Advanced registration is required. Please go here to register.
Cost starts at $10/per person.
Free street on Belmont Avenue and on Rockwell Street between Belmont Avenue and Elston. Additional parking in the neighborhood on Fletcher Street.
This is an external partner event. Please contact the organization directly with any questions or concerns: firstname.lastname@example.org
Attend a free sneak preview screening for the new CINDERELLA movie at the ShowPlace ICON Roosevelt Collection, starring Camila Cabello! Dress in the spirit of the film to walk the red carpet! Prizes and photo opportunities!
RSVP Required. Please go here to register. Capacity is limited. First come first served
Parking lot attached to the theatre.
This is an external partner event. Please contact the organization directly with any questions or concerns: AmazonStudiosChicago@gmail.com.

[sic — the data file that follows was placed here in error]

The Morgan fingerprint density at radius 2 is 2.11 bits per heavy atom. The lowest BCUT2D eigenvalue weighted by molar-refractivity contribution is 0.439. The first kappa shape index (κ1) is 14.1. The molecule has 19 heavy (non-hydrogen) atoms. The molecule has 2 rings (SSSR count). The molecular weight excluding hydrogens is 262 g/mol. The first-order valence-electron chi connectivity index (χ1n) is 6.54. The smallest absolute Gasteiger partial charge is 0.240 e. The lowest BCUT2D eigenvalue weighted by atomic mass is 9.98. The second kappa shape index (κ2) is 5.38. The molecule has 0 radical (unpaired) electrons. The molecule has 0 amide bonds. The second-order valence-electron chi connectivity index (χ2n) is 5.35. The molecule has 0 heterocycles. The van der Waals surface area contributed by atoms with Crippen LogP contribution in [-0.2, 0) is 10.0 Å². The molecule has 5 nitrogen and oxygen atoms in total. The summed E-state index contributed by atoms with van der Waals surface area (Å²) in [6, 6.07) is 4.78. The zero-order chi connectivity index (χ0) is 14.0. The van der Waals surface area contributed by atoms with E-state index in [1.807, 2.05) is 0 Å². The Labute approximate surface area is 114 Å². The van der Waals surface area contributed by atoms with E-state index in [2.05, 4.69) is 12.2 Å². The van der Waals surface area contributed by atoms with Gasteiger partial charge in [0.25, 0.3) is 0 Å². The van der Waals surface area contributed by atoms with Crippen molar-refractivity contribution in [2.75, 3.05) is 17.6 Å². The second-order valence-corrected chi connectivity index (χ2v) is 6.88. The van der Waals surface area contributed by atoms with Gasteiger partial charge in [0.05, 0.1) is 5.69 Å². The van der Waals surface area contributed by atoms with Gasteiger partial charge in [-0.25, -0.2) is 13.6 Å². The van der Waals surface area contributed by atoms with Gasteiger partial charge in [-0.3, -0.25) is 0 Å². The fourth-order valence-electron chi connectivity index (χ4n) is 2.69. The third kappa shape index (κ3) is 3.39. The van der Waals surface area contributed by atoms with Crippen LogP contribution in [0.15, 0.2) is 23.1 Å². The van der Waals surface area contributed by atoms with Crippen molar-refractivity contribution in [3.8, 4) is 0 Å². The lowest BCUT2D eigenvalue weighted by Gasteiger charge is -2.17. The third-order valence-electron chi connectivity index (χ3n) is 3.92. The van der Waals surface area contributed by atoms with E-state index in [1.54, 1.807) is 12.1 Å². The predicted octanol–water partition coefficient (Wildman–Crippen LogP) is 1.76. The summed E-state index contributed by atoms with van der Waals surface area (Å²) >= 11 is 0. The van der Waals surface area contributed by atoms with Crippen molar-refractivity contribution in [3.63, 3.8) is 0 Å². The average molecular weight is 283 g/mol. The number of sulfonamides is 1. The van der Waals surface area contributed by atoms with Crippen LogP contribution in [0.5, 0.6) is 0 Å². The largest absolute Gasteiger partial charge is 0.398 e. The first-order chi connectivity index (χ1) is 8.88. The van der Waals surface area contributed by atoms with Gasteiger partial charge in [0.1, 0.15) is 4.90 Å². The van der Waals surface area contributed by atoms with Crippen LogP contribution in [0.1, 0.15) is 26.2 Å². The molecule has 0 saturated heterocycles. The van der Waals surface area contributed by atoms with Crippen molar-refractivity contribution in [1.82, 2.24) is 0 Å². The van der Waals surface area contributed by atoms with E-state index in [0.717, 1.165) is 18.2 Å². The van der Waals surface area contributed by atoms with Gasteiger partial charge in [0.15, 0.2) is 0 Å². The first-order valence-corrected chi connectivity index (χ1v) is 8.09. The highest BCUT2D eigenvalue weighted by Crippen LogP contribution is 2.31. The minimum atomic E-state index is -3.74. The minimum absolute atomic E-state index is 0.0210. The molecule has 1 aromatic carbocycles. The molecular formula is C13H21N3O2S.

Walk For Wishes is a nationwide Make-A-Wish® fundraiser that celebrates the more than 330,000 wishes that have already been granted, while raising funds for future wishes. It's a free family-friendly event powered by wish families, volunteers, companies, donors and friends. By participating in your local walk at one of the Illinois locations, you can help bring the life-changing impact of a wish to children in your community who are battling critical illnesses.
This is a free event, with fundraising within community encouraged.
RSVP Required. Please go here to register.
This is an external partner event. Please contact the organization directly with any questions or concerns: email@example.com
The popular Glenwood Avenue Arts Fest (GAAF) returns in-person to Rogers Park for its 20th year, bringing more than 120 artists and over 30 live music acts on two stages to the Glenwood Avenue Arts District, steps from the Morse Red Line ‘L’ stop at 6900-7000 N. Glenwood Avenue and 1300-1500 W. Morse Avenue. Admission is free to the public. The Fest includes an art fair, live music, kids’ artmaking activities, three craft beer stations, food from local restaurants, and live demonstrations of performance art and artmaking.